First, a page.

We hear a lot about the high street dying, but that’s not quite right. The high street is changing. Automation (and, in the future, AI) is changing the retail landscape. One of the reasons digital retailers like Amazon are so successful is ease-of-purchase, and this is down – in large part – to automation and AI-generated algorithms.
With the retail AI market predicted to be worth £27bn by 2025, it’s worth considering how these technologies can benefit retail, rather than threaten its existence.
Automation is helping to create efficient retailers that customers appreciate
Businesses are using robotic process automation (RPA) to speed up transactions and respond to customers who have simple queries; this means customers get the service they need faster, and employees can focus on working with customers that need specialist expertise or additional support.
While customers may not always be aware of automation directly impacting their transaction, they could find that the service they experience at particular retailers is faster or that they feel listened to rather than hurried off the phone.
For example, both insurance company Unum and consumer credit reporting agency Equifax say that they have introduced automation into their workflow processes to free “workers up from mundane tasks so that they can tackle assignments that require more judgement.”
This behind-the-scenes use of automation helps to create a more efficient service for customers.
However, other forms of automation have been criticised. For example, self-service checkouts in supermarkets and high street retailers, like WHSmith, can be frustrating to use at times. This doesn’t mean that traditional retailers can’t benefit from using automation in their stores, in their warehouses, or to manage their logistics.
The key to implementing automation successfully is that it needs to benefit the customer and make the shopping experience easier. It needs to take some of the monotony out of the experience without completely dehumanising it. In-store automation should be accessible to all customers or it risks alienating people who choose to shop in stores for a more human experience (for example, they may enjoy chatting with the person at the till).
Will automation impact jobs or just roles?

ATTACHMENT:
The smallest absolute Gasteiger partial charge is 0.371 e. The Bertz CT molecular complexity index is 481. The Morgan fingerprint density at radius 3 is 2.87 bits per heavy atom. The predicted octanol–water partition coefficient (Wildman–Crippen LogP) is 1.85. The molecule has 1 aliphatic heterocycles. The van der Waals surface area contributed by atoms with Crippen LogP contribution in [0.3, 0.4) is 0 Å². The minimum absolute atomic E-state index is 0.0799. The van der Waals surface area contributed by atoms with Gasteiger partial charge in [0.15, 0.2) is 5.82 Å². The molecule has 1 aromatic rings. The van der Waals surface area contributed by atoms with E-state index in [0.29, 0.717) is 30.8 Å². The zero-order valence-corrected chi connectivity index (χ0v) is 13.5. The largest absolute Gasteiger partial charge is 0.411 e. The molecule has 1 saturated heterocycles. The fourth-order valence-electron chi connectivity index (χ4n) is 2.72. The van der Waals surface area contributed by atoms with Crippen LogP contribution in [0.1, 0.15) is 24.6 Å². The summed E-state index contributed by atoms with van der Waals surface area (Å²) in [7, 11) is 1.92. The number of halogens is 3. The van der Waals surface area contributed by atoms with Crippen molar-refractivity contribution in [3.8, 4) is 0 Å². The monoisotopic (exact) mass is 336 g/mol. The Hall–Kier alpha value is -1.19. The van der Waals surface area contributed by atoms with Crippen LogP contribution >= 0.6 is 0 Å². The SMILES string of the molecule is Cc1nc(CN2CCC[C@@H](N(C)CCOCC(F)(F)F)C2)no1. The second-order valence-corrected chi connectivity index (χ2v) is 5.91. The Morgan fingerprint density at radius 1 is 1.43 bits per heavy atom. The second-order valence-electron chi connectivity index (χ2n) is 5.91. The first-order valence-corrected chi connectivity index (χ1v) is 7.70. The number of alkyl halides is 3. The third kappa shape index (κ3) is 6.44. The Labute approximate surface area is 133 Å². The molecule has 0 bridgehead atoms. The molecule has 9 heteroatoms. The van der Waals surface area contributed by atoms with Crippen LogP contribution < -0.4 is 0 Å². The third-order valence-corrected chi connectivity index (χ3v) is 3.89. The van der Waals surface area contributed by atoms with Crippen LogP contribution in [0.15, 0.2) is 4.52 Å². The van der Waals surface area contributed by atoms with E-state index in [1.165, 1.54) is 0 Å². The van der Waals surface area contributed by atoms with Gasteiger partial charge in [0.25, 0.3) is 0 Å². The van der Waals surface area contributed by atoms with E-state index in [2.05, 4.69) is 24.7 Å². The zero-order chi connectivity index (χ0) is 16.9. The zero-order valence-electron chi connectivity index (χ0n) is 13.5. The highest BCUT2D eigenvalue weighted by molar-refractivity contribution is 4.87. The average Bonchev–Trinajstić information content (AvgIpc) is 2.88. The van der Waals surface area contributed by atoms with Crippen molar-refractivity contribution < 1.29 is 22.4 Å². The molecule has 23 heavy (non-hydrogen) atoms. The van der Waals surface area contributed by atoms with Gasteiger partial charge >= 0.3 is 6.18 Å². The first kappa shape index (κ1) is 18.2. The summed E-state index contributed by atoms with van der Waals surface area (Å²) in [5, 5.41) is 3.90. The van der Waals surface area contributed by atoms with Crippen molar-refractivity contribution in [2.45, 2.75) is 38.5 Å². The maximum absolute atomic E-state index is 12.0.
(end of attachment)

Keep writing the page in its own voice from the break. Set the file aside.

The World Economic Forum predicts that when retailers have fully adopted automation across their operations (from warehouses, to shelf-stacking, to checkouts), between 30-50% of roles currently filled by humans will be at risk. However, it also points out that the pace of adoption will depend on the investment required, balanced against the future cost of employee wages and benefits. So, individual retailers will only start using automation when it works for their organisation.
Retailers are using automation to make their operations more efficient. Amazon, for example, now uses robots in some of its warehouses.
The New York Times gives the example of one worker who used to be responsible for filling and stacking 25lb bins with products. Their job was tiring and monotonous. Then the warehouse introduced robots. A machine now stacks the crates, and the worker’s role has changed to supervising and troubleshooting four robots at once. She tells the Times that she now finds her job more challenging and less repetitive.
Automation will change people’s job roles. It will also make retailers’ operations more efficient, allowing them to invest employees’ time and money elsewhere. In the Amazon example, adding robotics to warehouses allows the online retailer to dedicate more warehouse space to inventory and reduce the amount of walking workers need to do, increasing efficiency and reducing fatigue.
Amazon has also automated its buying process. Where employees used to negotiate with suppliers and decide what to stock and when, algorithms have now taken over the role. Those who used to do the job have moved on, with some now working with brands to help them navigate Amazon’s automated systems.
Automation will fill the roles that some people currently occupy, but it will also create new roles. Gartner has predicted that by 2020, automation will start creating more jobs than it replaces.
For example, US retailer, Lowes launched the LoweBot in 2016. It’s an in-store robot that can answer customer questions, help them locate items in the store and perform real-time inventory tracking. Rather than replacing in-store staff, the LowBot acts as an alternative source of information for customers who have straight-forward questions. This frees up employees to help customers with questions that require specialised advice (for example, the employee could help the customer choose the best appliance for their needs, while the robot could provide directions to the appropriate department).
Like any technological revolution, automation and AI can be a threat to retailers, but it will also create an unparalleled opportunity to create efficiencies, innovate, and increase profits. Automation represents a shift in the way we work and, like all change, it will require people and businesses alike to plan, prepare, and adapt to make the most of their new opportunities.
Jack Barmby CEO of Gnatta. Gnatta help retailers to deliver universal customer engagement through the use of specialised software.